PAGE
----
Benin has a total of 578 km (359 mi) of single track, 1,000 mm railway. Rail construction began around 1900, with regular services commencing in 1906; rail operation was taken into government control in 1930.
Swedish three-foot gauge railways are railways with the gauge 891 mm, or 3 Swedish feet in the old Swedish measurement system. Railways with this gauge have only existed in Sweden. This was the most common narrow gauge in Sweden. As of 2016, the total network with this gauge is 65 km, all of which is electrified.
Stockholm–Roslagens Järnvägar (SRJ) was a private railway company in Sweden 1885–1951, running a vast network of narrow gauge railways in Roslagen north of Stockholm. The company was taken over by Swedish State Railways in 1951, formally combined into Swedish State Railways in 1959.
Sweden once had some fairly extensive narrow-gauge networks, but most narrow-gauge railways are now closed. Some were converted to 1,435 mmstandard gauge and some remain as heritage railways. The most common narrow gauge, 891 mm, exists only in Sweden. A smaller 3 ft 6 in gauge network existed, and 600 mm gauge was used mostly by smaller, industrial railways. Still other but lesser used gauges in the country were 693 mm, 802 mm, 1,099 mm, 1,188 mm and 1,217 mm, all converted or removed.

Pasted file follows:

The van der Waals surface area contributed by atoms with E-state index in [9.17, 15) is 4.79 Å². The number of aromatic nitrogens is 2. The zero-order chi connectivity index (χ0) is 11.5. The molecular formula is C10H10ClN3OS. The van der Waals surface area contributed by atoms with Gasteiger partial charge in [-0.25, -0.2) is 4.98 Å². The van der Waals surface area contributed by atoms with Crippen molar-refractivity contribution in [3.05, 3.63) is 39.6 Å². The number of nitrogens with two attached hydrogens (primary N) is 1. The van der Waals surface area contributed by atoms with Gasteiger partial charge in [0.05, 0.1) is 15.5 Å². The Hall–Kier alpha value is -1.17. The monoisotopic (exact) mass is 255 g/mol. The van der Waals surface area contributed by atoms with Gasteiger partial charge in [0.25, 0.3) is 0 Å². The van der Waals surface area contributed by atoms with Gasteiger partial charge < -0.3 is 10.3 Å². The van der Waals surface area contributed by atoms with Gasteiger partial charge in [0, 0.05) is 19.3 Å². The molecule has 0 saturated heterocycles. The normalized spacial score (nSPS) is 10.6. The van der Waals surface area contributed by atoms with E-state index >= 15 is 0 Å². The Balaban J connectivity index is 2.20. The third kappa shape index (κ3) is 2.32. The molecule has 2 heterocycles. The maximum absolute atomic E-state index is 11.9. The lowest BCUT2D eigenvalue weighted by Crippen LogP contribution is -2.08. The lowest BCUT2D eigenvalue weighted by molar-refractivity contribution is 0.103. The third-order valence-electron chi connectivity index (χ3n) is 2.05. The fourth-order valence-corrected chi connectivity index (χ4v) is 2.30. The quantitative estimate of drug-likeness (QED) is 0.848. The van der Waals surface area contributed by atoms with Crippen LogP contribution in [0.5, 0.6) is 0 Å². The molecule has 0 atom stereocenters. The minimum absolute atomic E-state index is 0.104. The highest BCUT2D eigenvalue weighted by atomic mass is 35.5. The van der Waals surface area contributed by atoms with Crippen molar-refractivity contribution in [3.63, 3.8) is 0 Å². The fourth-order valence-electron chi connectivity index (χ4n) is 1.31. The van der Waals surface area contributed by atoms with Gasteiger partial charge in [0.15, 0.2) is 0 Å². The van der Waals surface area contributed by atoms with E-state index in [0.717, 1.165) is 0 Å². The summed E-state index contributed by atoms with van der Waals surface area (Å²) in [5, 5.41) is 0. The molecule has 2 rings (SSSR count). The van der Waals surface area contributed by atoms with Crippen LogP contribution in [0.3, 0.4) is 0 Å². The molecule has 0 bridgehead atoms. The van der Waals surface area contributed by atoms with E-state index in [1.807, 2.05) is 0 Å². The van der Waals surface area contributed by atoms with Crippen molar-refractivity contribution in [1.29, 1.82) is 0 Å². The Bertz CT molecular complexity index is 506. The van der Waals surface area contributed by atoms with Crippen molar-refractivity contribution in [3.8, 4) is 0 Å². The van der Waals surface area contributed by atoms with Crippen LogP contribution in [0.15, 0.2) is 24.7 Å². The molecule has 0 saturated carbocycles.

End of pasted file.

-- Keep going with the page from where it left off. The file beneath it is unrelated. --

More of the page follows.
Stoomtrein Katwijk Leiden, is a 700 mm narrow gauge heritage railway line around the Valkenburgse Meer in the south of Katwijk, Netherlands. Although the name translates as Steam Train Valkenburg Lake, technically actually trams are used for the tourist attraction. Carriages are mostly remakes of early-20th century tram carriages, built by the Nederlandse Smalspoor Stichting in Katwijk.
The B class of the Swedish State Railways (SJ) was a type of steam locomotive for mixed traffic, introduced in 1909. 96 locomotives were built for SJ by between 1909 and 1919. The 4-6-0 B class was part of the development of modern superheated locomotives that had begun with the A class in 1906. Intended for fast freight trains and heavy stopping passenger trains, they proved to be highly useful in all types of traffic, and remained in use until the end of steam operations in Sweden.
The passenger train locomotives number 27–29 of Stockholm–Roslagens Järnvägar, usually referred to as stortyskarna, were the largest steam locomotives ever built for the Swedish three foot gauge railways. Initially used in fast passenger trains from Stockholm to Rimbo and Hallstavik, they were moved to freight service after the Stockholm–Rimbo Line was electrified in 1946. They hauled iron ore from Dannemora mine and transporter wagons from Uppsala, but were replaced by diesel locomotives during the 1950s. Two locomotives were leased at different times to the narrow-gauge network in Västergötland. Their last service was between Rimbo and Hallstavik in 1960. SRJ 28 has been preserved.
The Pays de Waes is a preserved tank locomotive built in 1844, which is part of the historical collection of the National Railway Company of Belgium (SNCB), on display at Train World. It is reputed to be the oldest preserved locomotive on the European continent.
Norra Hälsinglands Järnväg (NHJ) was a narrow-gauge railway between Hudiksvall and Bergsjö in northern Gävleborg County, Sweden, in operation from 1896 to 1962. It was often called Bergsjökoa.